Episode 102: Small Shelly Fossils

Between the weird and wonderful rangeomorphs of the Ediacaran Period and the world-famous palaeocommunities of the Burgess Shale, the ‘Early Cambrian’ is host to a ‘waste basket’ of fossils untied by their small size and shelly construction. These small shelly fossils (SSFs) aren’t just a single group of animals, but represent several different invertebrate phyla. Further compounding the difficulty of their identification, each SSF, termed a ‘sclerite’, is part of a larger composite skeleton known…

Continue reading


Episode 101: Organic Preservation of Dinosaur Bone

Fossilisation of organic material was long thought to result in the complete loss of original content. However in the last 20 years, several high-profile publications reported the discovery of proteins, blood vessels, blood cells and even DNA. But for as long as these arguments have existed, so too has a counterargument as to the validity of the discoveries. In this episode, we’re joined by Dr Evan Saitta of the Field Museum of Natural History, Chicago,…

Continue reading


A Look at Prosauropods: The Forgotten Dinosaurs

Melanorosaurus As with most children who are fascinated by dinosaurs, Tyrannosaurus, Triceratops, and Stegosaurus were amongst the first dinosaurs I learnt of. But as I grew older, another group of dinosaurs began to pique my interest, a group that gets little to no attention: the prosauropods. These dinosaurs predated the likes of Brachiosaurus, Diplodocus, and Apatosaurus by 50-75 million years; are less well known; and, to the naked eye, a little bland in appearance. They…

Continue reading


Episode 100: Tiktaalik

One of palaeontology‘s great themes of questioning is the rise of novelty: how new structures and functions arise in specific lineages. In this episode we speak with Neil Shubin, Professor of Organismal Biology at the University of Chicago, who has been studying novelty in the context of the vertebrate transition from water to land. Neil studies the fossil record of early tetrapods, the first vertebrates with limbs, to understand what changes underpinned this great transition.…

Continue reading


Megalodon and Marine Megafauna

Undoubtedly, Megalodon is the world’s most famous extinct shark is and in this episode, we hear everything we know about this taxon, its ecology and how it got to be so big. Its ultimate extinction is also considered, not in isolation, but placed in the wider context of the entire marine ecosystem. Joining us is Dr Catalina Pimiento of  Swansea University. Dr Catalina Pimiento and a Megalodon jaw in the Florida Museum of Natural History…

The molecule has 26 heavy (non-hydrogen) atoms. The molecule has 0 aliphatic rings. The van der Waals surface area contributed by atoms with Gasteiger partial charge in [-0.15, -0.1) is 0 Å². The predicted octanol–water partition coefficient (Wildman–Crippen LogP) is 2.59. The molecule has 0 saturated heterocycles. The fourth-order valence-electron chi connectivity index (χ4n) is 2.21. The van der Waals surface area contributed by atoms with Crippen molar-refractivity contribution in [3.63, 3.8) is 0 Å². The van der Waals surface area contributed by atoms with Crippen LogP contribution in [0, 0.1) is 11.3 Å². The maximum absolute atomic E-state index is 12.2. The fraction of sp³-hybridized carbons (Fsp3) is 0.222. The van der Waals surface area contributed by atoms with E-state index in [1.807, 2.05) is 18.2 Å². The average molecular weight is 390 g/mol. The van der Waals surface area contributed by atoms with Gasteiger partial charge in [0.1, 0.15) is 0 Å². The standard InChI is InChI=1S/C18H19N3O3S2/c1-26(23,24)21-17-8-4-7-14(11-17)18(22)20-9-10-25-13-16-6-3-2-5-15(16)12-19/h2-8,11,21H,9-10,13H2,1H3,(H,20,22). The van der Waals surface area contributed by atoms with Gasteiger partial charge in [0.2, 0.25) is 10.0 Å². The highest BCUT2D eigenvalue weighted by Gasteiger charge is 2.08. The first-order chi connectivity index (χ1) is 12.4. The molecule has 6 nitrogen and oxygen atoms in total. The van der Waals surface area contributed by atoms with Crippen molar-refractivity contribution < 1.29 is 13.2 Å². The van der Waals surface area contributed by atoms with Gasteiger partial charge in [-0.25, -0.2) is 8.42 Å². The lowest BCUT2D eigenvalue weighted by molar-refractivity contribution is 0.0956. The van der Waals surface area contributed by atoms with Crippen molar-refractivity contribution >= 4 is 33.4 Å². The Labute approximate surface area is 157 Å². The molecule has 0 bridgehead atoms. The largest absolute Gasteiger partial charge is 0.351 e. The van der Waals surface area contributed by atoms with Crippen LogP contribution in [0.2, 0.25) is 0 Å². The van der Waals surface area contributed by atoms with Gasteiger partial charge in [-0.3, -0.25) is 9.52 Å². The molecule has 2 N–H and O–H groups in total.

Continue reading


Episode 98: 10 Tons

From 1:1 scale whales to microfossils scaled up to the size of a house, there are few model-building projects that 10 Tons are afraid to take on. At the helm of this business is Esben Horn and in this episode, he joins us to discuss the process of model building, from concept to museum display. We also talk about some of the exhibitions 10 Tons have led themselves, including the successful ‘Rock Fossils on Tour‘…

Continue reading


Now a British-Canadian palaeontologist! Why I chose to get citizenship

It’s been a while since I’ve posted, primarily because I have been extraordinarily busy, and also because I haven’t felt like I’ve had much interesting to say lately. I’ll have some more science-related posts soon (I hope), but for now, I wanted to talk about something that’s been bugging me a lot lately: my reasoning for getting British citizenship. As some of you know, I recently became a British citizen. I applied in November, received…

Continue reading


Episode 97: Opsins

Opsins are the photosensitive proteins in the eye, responsible for converting a photons of light into an electro-chemical signals. Different opsins react to different wavelengths of light, each corresponding to a different band of colour. In humans, the ‘visible spectrum’ of light (a very anthropocentric term) is covered by three opsins, receptive to red, green and blue wavelengths. Other animals have opsins that are capable of subdividing the ‘visible spectrum’ and responding to a large…

Continue reading


Episode 96: Decapods

Decapods are a group of crustaceans that include such well-known families as crabs, lobsters and shrimp. Whilst crustaceans are known from as early as the Cambrian, we don’t see the first decapods until Devonian. Over the course of their evolutionary history, decapods have remained relatively conservative in their morphology with the exception of some interesting forms in the Mesozoic. In this episode, Dr Carrie Schweitzer, Kent State University, gives us a run-down of the taxonomy…

Continue reading


2018 – Year in Review

Seems like yet another year is drawing to a close. How do they keep passing so quickly? Stop that! Since it’s the end of the year again, I guess it’s time for another year in review about what I’ve been up to. 2018 was a bit of a mixed bag for me. Nothing particularly bad, but also nothing amazingly awesome. The good stuff: A couple of good things that happened this year – I published…

Continue reading